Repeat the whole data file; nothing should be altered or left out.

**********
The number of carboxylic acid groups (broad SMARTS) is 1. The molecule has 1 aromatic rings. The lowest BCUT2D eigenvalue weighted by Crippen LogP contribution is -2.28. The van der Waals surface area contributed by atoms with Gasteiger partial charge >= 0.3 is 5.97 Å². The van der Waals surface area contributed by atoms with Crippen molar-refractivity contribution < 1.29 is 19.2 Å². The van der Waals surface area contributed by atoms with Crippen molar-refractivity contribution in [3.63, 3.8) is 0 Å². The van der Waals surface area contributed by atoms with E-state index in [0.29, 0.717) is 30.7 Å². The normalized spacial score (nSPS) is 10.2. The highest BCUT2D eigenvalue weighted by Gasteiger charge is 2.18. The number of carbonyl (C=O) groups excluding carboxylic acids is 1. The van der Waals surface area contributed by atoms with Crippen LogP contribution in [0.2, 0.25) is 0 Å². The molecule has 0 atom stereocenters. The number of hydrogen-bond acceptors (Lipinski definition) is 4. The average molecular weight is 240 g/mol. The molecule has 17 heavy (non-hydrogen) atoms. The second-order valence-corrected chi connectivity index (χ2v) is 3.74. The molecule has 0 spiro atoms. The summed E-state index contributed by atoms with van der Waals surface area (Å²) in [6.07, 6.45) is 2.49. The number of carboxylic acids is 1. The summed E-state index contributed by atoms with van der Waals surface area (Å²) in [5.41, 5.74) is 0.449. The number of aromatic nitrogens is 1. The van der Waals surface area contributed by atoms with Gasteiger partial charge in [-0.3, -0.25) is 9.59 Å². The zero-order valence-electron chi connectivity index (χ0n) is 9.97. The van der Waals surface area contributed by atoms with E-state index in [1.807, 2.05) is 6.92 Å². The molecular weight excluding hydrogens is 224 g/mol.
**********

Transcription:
The number of carboxylic acid groups (broad SMARTS) is 1. The molecule has 1 aromatic rings. The lowest BCUT2D eigenvalue weighted by Crippen LogP contribution is -2.28. The van der Waals surface area contributed by atoms with Gasteiger partial charge >= 0.3 is 5.97 Å². The van der Waals surface area contributed by atoms with Crippen molar-refractivity contribution < 1.29 is 19.2 Å². The van der Waals surface area contributed by atoms with Crippen molar-refractivity contribution in [3.63, 3.8) is 0 Å². The van der Waals surface area contributed by atoms with E-state index in [0.29, 0.717) is 30.7 Å². The normalized spacial score (nSPS) is 10.2. The highest BCUT2D eigenvalue weighted by Gasteiger charge is 2.18. The number of carbonyl (C=O) groups excluding carboxylic acids is 1. The van der Waals surface area contributed by atoms with Crippen LogP contribution in [0.2, 0.25) is 0 Å². The molecule has 0 atom stereocenters. The number of hydrogen-bond acceptors (Lipinski definition) is 4. The average molecular weight is 240 g/mol. The molecule has 17 heavy (non-hydrogen) atoms. The second-order valence-corrected chi connectivity index (χ2v) is 3.74. The molecule has 0 spiro atoms. The summed E-state index contributed by atoms with van der Waals surface area (Å²) in [6.07, 6.45) is 2.49. The number of carboxylic acids is 1. The summed E-state index contributed by atoms with van der Waals surface area (Å²) in [5.41, 5.74) is 0.449. The number of aromatic nitrogens is 1. The van der Waals surface area contributed by atoms with Gasteiger partial charge in [-0.3, -0.25) is 9.59 Å². The zero-order valence-electron chi connectivity index (χ0n) is 9.97. The van der Waals surface area contributed by atoms with E-state index in [1.807, 2.05) is 6.92 Å². The molecular weight excluding hydrogens is 224 g/mol.